As luck would have it, Gorges soon met Thomas Morton, a man with legal training and a troubled past who had briefly visited Plymouth Plantation soon after the first English arrived. Morton would join forces with Gorges in his attempt to undermine the legal basis for the earliest English colonies in New England.
Morton and the Pilgrims despised one another. By 1626 he had established a trading post at a place called Merrymount, on the site of modern day Quincy, Massachusetts. There, he entertained local Ninnimissinuok, offering them alcohol and guns. He also imported an English folk custom by erecting an 80-foot pole for them to dance around.
The Pilgrims, viewing Morton as a threat because of his close relations with the locals and the fact that he had armed them, exiled him to England in 1628.
To the disappointment of the Pilgrims, Morton faced no legal action back in England. Instead, he returned to New England in 1629, settling in Massachusetts just as Winthrop and his allies were trying to launch their new colony. Soon enough, Morton angered the rulers of this Puritan settlement, claiming that the way they organized their affairs flew in the face of the idea that they should follow all English laws. The Puritans, looking for an excuse to send him away, claimed that he had abused local natives (a charge that was likely baseless). Nonetheless, they burned Morton’s house to the ground and shipped him back to England.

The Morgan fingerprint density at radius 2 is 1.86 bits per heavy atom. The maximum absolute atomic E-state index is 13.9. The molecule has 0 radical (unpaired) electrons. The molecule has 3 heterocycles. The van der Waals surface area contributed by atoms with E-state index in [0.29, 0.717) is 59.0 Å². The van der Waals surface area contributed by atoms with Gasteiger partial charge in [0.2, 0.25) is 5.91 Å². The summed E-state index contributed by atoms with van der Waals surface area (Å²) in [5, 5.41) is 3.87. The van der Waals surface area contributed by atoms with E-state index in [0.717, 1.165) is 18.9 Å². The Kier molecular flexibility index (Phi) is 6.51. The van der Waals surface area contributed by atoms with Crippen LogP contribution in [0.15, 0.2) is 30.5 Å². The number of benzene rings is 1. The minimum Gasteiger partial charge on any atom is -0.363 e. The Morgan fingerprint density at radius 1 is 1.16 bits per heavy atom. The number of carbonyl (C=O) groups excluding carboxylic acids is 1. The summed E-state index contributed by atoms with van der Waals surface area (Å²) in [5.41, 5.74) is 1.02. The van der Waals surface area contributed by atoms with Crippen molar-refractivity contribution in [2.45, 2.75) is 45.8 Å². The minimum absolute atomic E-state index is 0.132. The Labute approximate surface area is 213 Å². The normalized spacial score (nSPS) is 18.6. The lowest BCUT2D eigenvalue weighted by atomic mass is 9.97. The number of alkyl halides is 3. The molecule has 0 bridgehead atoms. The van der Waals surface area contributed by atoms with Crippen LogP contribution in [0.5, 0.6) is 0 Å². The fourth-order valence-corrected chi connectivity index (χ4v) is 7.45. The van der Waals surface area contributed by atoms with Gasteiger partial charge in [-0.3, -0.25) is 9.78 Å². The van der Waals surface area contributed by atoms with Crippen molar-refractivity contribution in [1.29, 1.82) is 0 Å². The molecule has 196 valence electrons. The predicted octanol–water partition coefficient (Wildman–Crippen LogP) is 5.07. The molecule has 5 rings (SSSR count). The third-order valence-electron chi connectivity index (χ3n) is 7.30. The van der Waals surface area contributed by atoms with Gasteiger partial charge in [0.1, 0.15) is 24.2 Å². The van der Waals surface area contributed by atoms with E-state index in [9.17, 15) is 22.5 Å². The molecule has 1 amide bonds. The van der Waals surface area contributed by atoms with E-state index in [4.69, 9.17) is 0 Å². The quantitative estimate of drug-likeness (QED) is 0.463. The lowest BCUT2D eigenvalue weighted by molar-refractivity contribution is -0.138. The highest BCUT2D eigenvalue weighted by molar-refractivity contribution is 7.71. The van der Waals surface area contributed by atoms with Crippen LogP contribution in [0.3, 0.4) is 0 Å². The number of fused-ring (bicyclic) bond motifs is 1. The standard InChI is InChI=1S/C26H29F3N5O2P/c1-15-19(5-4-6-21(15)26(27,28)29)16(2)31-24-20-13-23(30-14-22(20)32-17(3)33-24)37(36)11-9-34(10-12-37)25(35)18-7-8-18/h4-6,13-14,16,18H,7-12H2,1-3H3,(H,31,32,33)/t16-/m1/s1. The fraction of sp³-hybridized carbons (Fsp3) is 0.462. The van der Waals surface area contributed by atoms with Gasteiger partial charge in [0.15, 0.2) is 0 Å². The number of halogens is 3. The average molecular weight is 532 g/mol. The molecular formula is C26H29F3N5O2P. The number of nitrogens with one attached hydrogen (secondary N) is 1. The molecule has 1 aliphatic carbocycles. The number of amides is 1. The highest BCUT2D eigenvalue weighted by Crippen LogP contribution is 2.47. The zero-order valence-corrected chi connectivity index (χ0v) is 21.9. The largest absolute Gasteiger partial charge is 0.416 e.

After a short stint in jail, Morton was free again, and it was around this time that he began to conspire with Gorges.
During the mid-1630s Gorges pushed English authorities to recognize his claim to New England. His argument pivoted on testimony provided by Morton, who claimed that the Puritans had violated proper religious and governing practices. Morton would soon write that the Puritans refused to use the Book of Common Prayer, a standard text employed by the Church of England, and that the Puritans closed their eyes when they prayed “because they thinke themselves so perfect in the highe way to heaven that they can find it blindfould.”